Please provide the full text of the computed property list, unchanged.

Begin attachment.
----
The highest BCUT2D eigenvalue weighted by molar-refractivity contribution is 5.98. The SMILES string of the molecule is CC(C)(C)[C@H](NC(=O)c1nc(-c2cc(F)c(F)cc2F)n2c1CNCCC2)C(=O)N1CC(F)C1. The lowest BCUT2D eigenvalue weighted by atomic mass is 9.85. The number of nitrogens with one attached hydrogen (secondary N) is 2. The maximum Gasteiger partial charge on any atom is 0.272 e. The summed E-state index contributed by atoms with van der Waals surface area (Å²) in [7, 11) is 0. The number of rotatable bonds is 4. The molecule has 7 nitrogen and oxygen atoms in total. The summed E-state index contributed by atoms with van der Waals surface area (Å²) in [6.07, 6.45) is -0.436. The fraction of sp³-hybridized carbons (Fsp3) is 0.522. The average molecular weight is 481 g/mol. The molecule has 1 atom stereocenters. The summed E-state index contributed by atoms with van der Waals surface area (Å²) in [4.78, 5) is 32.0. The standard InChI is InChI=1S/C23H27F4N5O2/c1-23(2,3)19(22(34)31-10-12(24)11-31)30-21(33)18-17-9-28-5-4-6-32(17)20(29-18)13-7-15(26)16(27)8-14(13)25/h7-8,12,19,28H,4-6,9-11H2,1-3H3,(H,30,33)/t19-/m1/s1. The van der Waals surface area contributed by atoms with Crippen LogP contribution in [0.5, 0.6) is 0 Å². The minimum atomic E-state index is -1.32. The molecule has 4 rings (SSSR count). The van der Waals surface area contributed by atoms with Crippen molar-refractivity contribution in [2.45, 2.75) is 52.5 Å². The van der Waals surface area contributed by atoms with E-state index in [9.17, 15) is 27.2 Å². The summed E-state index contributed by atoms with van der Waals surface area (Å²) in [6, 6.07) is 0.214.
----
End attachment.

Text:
The highest BCUT2D eigenvalue weighted by molar-refractivity contribution is 5.98. The SMILES string of the molecule is CC(C)(C)[C@H](NC(=O)c1nc(-c2cc(F)c(F)cc2F)n2c1CNCCC2)C(=O)N1CC(F)C1. The lowest BCUT2D eigenvalue weighted by atomic mass is 9.85. The number of nitrogens with one attached hydrogen (secondary N) is 2. The maximum Gasteiger partial charge on any atom is 0.272 e. The summed E-state index contributed by atoms with van der Waals surface area (Å²) in [7, 11) is 0. The number of rotatable bonds is 4. The molecule has 7 nitrogen and oxygen atoms in total. The summed E-state index contributed by atoms with van der Waals surface area (Å²) in [6.07, 6.45) is -0.436. The fraction of sp³-hybridized carbons (Fsp3) is 0.522. The average molecular weight is 481 g/mol. The molecule has 1 atom stereocenters. The summed E-state index contributed by atoms with van der Waals surface area (Å²) in [4.78, 5) is 32.0. The standard InChI is InChI=1S/C23H27F4N5O2/c1-23(2,3)19(22(34)31-10-12(24)11-31)30-21(33)18-17-9-28-5-4-6-32(17)20(29-18)13-7-15(26)16(27)8-14(13)25/h7-8,12,19,28H,4-6,9-11H2,1-3H3,(H,30,33)/t19-/m1/s1. The van der Waals surface area contributed by atoms with Crippen LogP contribution in [0.5, 0.6) is 0 Å². The minimum atomic E-state index is -1.32. The molecule has 4 rings (SSSR count). The van der Waals surface area contributed by atoms with Crippen molar-refractivity contribution in [2.45, 2.75) is 52.5 Å². The van der Waals surface area contributed by atoms with E-state index in [9.17, 15) is 27.2 Å². The summed E-state index contributed by atoms with van der Waals surface area (Å²) in [6, 6.07) is 0.214.